It is controversial whether echocardiographic contrast agents prepared by sonication cause transient myocardial depression beyond that known to occur with contrast agents alone. In nine open chest dogs, contrast injections were made into the left anterior descending coronary artery during two-dimensional echocardiography. One hundred forty-four recordings were analyzed subsequently, by an observer who was unaware of other data, for percent depression of systolic wall thickening, duration of regional wall motion abnormalities, peak contrast enhancement and contrast washout. Two microbubble sizes were obtained by sonicating Renografin-76 (meglumine sodium diatrizoate): mean diameter 12 ± 3 (SEE) and 20 ± 6 μm. Four doses (range 0.5 to 3 ml) of each of four agents (12 and 20 μm bubbles in Renografin, nonsonicated Renografin and saline solution) were injected in random order. Significant relations were found between percent depression of systolic wall thickening, duration of regional wall motion abnormalities and contrast washout time versus microbubble size (p < 0.001) and microbubble dose (p < 0.01). Little increased contrast effect was found at larger doses or with larger microbubbles compared with the smaller doses and size studied. Injections of nonsonicated Renografin caused less depression of systolic wall thickening (p < 0.05), faster resolution of wall motion abnormalities (p < 0.05), less contrast (p < 0.001) and more rapid contrast washout (p < 0.601) than did 12 μm bubbles in Renografin. A significant correlation was found between the duration of regional wall motion abnormalities and contrast washout time (r = 0.93, p < 0.001). It is concluded that: 1) dose-effect curves can be obtained for intracoronary microbubbles; 2) transient depression of left ventricular function is due to both the carrier agent itself and the presence of microbubbles; 3) smaller microbubble doses and size cause adequate contrast with decreased depression of systolic wail thickening and fewer wall motion abnormalities; 4) there is a correlation between contrast washout time and the duration of wall motion abnormalities.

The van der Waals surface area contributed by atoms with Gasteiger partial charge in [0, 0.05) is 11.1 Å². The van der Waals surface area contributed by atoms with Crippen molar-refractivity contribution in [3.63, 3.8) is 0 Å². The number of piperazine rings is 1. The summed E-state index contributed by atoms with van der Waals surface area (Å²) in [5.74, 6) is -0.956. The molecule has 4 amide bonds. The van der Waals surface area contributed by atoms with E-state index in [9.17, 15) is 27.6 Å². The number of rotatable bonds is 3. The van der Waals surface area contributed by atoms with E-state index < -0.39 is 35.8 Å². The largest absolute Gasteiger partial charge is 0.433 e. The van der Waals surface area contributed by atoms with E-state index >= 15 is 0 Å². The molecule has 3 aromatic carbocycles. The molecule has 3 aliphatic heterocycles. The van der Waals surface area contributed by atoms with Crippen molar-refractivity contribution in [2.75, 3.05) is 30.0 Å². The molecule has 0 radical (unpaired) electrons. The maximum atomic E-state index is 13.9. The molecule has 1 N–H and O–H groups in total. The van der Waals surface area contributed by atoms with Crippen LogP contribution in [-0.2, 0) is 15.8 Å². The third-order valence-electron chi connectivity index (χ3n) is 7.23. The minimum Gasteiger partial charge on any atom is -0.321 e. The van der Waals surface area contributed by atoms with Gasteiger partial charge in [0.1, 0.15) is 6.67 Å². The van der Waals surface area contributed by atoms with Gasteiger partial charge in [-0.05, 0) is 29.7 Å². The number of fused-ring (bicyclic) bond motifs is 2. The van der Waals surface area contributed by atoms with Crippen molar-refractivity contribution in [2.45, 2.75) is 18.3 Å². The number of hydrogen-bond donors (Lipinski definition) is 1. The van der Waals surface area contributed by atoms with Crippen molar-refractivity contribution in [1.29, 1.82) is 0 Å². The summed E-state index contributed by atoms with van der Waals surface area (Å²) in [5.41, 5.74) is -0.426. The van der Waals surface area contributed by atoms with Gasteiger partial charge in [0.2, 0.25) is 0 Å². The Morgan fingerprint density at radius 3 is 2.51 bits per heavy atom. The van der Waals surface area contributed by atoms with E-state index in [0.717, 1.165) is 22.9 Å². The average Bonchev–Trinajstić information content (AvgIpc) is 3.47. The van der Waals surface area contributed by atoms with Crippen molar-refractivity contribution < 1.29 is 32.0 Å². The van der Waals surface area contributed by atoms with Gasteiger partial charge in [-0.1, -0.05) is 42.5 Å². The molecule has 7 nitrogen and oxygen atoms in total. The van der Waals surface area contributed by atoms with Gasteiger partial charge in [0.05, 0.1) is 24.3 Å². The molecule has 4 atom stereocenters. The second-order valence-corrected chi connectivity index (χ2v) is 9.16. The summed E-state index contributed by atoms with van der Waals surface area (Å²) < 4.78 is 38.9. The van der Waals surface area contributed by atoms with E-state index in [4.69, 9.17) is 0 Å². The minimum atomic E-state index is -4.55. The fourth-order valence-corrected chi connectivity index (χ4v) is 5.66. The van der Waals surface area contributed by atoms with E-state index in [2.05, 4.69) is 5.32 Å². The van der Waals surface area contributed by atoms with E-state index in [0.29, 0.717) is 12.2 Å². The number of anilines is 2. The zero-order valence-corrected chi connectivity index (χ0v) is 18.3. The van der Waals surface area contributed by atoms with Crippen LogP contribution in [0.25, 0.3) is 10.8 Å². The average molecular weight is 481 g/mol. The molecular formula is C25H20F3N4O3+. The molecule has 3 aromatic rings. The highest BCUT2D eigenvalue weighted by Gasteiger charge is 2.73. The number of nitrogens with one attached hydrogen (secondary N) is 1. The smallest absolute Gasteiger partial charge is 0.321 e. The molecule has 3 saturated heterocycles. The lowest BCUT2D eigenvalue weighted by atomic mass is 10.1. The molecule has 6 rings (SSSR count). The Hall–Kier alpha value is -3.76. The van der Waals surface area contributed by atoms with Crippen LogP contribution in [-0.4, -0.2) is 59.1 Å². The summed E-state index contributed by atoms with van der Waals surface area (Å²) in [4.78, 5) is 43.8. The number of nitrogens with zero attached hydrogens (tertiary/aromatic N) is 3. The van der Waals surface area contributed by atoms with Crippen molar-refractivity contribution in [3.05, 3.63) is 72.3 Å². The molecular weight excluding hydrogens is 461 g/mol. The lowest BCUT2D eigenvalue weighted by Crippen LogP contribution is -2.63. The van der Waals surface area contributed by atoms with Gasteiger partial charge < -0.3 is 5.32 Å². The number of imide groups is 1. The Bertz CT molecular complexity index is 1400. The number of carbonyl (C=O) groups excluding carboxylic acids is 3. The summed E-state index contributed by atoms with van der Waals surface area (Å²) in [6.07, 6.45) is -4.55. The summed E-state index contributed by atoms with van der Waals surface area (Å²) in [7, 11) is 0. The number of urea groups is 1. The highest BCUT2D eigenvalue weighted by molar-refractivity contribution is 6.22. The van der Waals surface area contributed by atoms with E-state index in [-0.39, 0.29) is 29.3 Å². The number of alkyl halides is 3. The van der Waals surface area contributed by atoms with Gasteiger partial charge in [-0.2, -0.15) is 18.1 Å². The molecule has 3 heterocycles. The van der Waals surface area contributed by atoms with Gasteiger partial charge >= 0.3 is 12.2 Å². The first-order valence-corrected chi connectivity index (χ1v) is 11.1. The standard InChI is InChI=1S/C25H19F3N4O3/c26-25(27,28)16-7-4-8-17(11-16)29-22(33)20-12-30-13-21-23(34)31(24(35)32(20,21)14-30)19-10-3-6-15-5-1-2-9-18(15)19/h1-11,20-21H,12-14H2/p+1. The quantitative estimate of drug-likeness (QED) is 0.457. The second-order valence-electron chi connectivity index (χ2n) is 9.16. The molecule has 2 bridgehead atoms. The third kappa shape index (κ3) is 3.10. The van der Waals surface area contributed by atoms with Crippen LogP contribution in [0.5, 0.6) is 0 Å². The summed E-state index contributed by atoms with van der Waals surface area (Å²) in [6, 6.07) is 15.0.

ASJC Scopus subject areas
- Cardiology and Cardiovascular Medicine